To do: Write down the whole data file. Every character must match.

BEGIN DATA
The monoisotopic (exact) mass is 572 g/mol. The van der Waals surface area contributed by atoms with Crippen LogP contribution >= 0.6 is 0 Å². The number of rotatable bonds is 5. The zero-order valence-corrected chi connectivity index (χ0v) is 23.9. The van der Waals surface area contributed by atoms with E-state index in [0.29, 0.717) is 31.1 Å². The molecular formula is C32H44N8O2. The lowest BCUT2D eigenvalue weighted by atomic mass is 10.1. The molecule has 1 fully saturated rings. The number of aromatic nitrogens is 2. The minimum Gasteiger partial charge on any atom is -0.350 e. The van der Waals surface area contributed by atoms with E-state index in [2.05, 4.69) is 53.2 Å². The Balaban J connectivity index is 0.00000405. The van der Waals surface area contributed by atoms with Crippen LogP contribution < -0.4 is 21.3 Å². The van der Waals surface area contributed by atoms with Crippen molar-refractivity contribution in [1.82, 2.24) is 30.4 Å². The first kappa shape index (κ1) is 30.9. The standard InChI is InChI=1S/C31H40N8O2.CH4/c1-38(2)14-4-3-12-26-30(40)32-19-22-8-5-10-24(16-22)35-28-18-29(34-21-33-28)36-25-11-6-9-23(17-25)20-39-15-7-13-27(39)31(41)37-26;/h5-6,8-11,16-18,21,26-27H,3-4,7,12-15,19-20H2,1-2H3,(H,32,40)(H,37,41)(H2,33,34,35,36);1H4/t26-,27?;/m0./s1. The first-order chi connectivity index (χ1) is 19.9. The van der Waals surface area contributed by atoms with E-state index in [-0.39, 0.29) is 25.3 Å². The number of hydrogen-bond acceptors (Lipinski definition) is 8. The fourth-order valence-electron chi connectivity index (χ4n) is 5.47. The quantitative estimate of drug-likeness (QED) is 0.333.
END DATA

The monoisotopic (exact) mass is 572 g/mol. The van der Waals surface area contributed by atoms with Crippen LogP contribution >= 0.6 is 0 Å². The number of rotatable bonds is 5. The zero-order valence-corrected chi connectivity index (χ0v) is 23.9. The van der Waals surface area contributed by atoms with E-state index in [0.29, 0.717) is 31.1 Å². The molecular formula is C32H44N8O2. The lowest BCUT2D eigenvalue weighted by atomic mass is 10.1. The molecule has 1 fully saturated rings. The number of aromatic nitrogens is 2. The minimum Gasteiger partial charge on any atom is -0.350 e. The van der Waals surface area contributed by atoms with E-state index in [2.05, 4.69) is 53.2 Å². The Balaban J connectivity index is 0.00000405. The van der Waals surface area contributed by atoms with Crippen LogP contribution < -0.4 is 21.3 Å². The van der Waals surface area contributed by atoms with Crippen molar-refractivity contribution in [1.82, 2.24) is 30.4 Å². The first kappa shape index (κ1) is 30.9. The standard InChI is InChI=1S/C31H40N8O2.CH4/c1-38(2)14-4-3-12-26-30(40)32-19-22-8-5-10-24(16-22)35-28-18-29(34-21-33-28)36-25-11-6-9-23(17-25)20-39-15-7-13-27(39)31(41)37-26;/h5-6,8-11,16-18,21,26-27H,3-4,7,12-15,19-20H2,1-2H3,(H,32,40)(H,37,41)(H2,33,34,35,36);1H4/t26-,27?;/m0./s1. The first-order chi connectivity index (χ1) is 19.9. The van der Waals surface area contributed by atoms with E-state index in [-0.39, 0.29) is 25.3 Å². The number of hydrogen-bond acceptors (Lipinski definition) is 8. The fourth-order valence-electron chi connectivity index (χ4n) is 5.47. The quantitative estimate of drug-likeness (QED) is 0.333.